In January 2014, it was announced that Wales had joined The People's Operator as co-chair of the mobile phone network

On March 21, 2014, Wales spoke on a panel at a Clinton Global Initiative University conference held at Arizona State University, along with John McCain, Saudi Arabian women's rights activist Manal al-Sharif and Harvard University student Shree Bose The topic of discussion was "the age of participation" and the ability of an increasingly large number of citizens to "express their own opinions, pursue their own educations, and launch their own enterprises" Wales exhorted young people to use social media to try to bring about societal change, and compared government suppression of the Internet to a human rights violation

On May 26, 2014, Google appointed Wales to serve on a seven-member committee on privacy in response to Google v Gonzalez, which led to their being inundated with requests to remove websites from their search results Wales said he wanted the committee to be viewed as "a blue-ribbon panel" by lawmakers and for the committee to advise them as well as Google

Political and economic views

Personal philosophy

Wales in June 2008 Jimmy Wales 2014 on CeBIT Global Conferences, Wikipedia Zero

Wales is a self-avowed Objectivist, referring to the philosophy invented by writer Ayn Rand in the mid-20th century that emphasizes reason, individualism, and capitalism Wales first encountered the philosophy through reading Rand's novel The Fountainhead during his undergraduate period and, in 1992, founded an electronic mailing list devoted to "Moderated Discussion of Objectivist Philosophy" Though he has stated that the philosophy "colours everything I do and think", he has said, "I think I do a better job—than a lot of people who self-identify as Objectivists—of not pushing my point of view on other people"

When asked by Brian Lamb about Rand's influence on him in his appearance on C-SPAN's Q&A in September 2005, Wales cited integrity and "the virtue of independence" as personally important When asked if he could trace "the Ayn Rand connection" to a personal political philosophy at the time of the interview, Wales labeled himself a libertarian, qualifying his remark by referring to the US Libertarian Party as "lunatics", and citing "freedom, liberty, basically individual rights, that idea of dealing with other people in a manner that is not initiating force against them" as his guiding principles

An interview with Wales served as the cover feature of the June 2007 issue of the libertarian magazine Reason In that profile, he described his political views as "center-right" Prior to 2008, Wales attended George Soros' birthday

In a 2011 interview with The Independent, he expressed sympathy with the Occupy Wall Street and Occupy London protesters, saying, "You don't have to be a socialist to say it's not right to take money from everybody and give it to a few rich people That's not free enterprise"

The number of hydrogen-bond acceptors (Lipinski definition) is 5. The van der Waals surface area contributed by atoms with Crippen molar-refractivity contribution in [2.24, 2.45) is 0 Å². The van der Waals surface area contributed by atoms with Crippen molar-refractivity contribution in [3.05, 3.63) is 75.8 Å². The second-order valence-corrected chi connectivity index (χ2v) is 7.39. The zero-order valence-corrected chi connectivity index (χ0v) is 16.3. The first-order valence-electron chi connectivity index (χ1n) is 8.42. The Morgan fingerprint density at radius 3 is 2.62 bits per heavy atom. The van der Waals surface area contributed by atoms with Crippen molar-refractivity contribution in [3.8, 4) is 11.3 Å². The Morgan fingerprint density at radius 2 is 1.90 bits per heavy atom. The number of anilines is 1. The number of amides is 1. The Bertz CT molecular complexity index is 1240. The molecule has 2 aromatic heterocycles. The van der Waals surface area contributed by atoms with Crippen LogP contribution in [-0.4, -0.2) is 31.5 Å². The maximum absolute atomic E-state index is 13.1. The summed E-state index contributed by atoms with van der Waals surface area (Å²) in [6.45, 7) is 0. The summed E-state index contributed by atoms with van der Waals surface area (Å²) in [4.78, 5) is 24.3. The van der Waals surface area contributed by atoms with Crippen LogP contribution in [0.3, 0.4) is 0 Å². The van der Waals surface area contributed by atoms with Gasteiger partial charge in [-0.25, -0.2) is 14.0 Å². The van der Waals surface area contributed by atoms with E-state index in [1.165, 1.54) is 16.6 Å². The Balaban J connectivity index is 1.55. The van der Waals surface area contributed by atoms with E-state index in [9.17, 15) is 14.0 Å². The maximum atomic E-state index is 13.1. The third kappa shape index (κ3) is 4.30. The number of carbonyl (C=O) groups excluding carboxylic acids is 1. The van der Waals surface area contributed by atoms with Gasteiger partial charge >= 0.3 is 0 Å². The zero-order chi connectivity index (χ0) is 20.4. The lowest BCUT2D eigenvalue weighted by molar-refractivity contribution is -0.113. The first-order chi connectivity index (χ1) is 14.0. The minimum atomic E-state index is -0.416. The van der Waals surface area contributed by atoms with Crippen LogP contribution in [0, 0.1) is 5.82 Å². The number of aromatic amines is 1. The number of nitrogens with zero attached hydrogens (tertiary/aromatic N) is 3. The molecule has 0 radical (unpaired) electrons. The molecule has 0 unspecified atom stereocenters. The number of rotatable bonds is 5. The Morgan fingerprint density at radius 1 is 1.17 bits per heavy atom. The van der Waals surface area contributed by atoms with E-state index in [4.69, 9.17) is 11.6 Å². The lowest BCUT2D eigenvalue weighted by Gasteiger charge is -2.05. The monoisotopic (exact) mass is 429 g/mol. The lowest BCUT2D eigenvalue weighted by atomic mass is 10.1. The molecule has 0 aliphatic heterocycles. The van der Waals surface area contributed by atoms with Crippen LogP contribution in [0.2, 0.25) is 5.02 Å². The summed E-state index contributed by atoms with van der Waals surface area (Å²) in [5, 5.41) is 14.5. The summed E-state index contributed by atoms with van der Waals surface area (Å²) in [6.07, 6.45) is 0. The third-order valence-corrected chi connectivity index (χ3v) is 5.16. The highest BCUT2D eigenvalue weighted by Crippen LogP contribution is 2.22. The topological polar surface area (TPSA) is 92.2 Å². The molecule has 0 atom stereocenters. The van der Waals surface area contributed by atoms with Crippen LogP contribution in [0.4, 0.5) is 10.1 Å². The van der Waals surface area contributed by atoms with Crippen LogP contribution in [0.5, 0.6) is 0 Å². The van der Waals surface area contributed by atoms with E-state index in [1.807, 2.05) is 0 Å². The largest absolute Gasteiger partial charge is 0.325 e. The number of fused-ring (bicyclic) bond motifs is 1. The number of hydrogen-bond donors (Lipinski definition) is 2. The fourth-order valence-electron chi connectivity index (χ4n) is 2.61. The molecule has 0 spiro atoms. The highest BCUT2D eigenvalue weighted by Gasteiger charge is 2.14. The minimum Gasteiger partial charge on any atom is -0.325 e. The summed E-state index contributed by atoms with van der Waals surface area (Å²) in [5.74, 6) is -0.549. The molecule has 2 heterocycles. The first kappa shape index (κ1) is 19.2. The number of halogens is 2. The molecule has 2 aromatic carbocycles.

Dan Hodges in The Telegraph has described Wales as a "Labour sympathizer"

In 2015, Wales signed up as the committee chair for Lawrence Lessig's 2016 presidential campaign

In 2016, Wales and eleven other business leaders signed on to an open letter to American voters urging them not to vote for Donald Trump in that year's United States presidential election

Philosophy in practice

The January/February 2006 issue of Maximum PC reported that Wales refused to comply with a request from the People's Republic of China to censor "politically sensitive" Wikipedia articles—other corporate Internet companies, such as Google, Yahoo! and Microsoft, had already yielded to Chinese government pressure Wales stated that he would rather see companies such as Google adhere to Wikipedia's policy of freedom of information In 2010, Wales criticized whistle blower website WikiLeaks and its editor-in-chief Julian Assange, saying that their publication of Afghan war documents "could be enough to get someone killed"; furthermore, he expressed irritation at their use of the name "wiki": "What they're doing is not really a wiki The essence of wiki is a collaborative editing "

Development and management of Wikipedia

Wales at the tenth anniversary celebration of the Bengali Wikipedia

Wales cites Austrian School economist Friedrich Hayek's essay, "The Use of Knowledge in Society", which he read as an undergraduate, as "central" to his thinking about "how to manage the Wikipedia project" Hayek argued that information is decentralized—that each individual only knows a small fraction of what is known collectively—and that as a result, decisions are best made by those with local knowledge, rather than by a central authority Wales reconsidered Hayek's essay in the 1990s, while reading about the open source movement, which advocated for the free distribution of free software He was particularly moved by "The Cathedral and the Bazaar", an essay, which was later adapted into a book of the same name, by one of the founders of the movement, Eric S Raymond, as it "opened eyes to the possibilities of mass collaboration"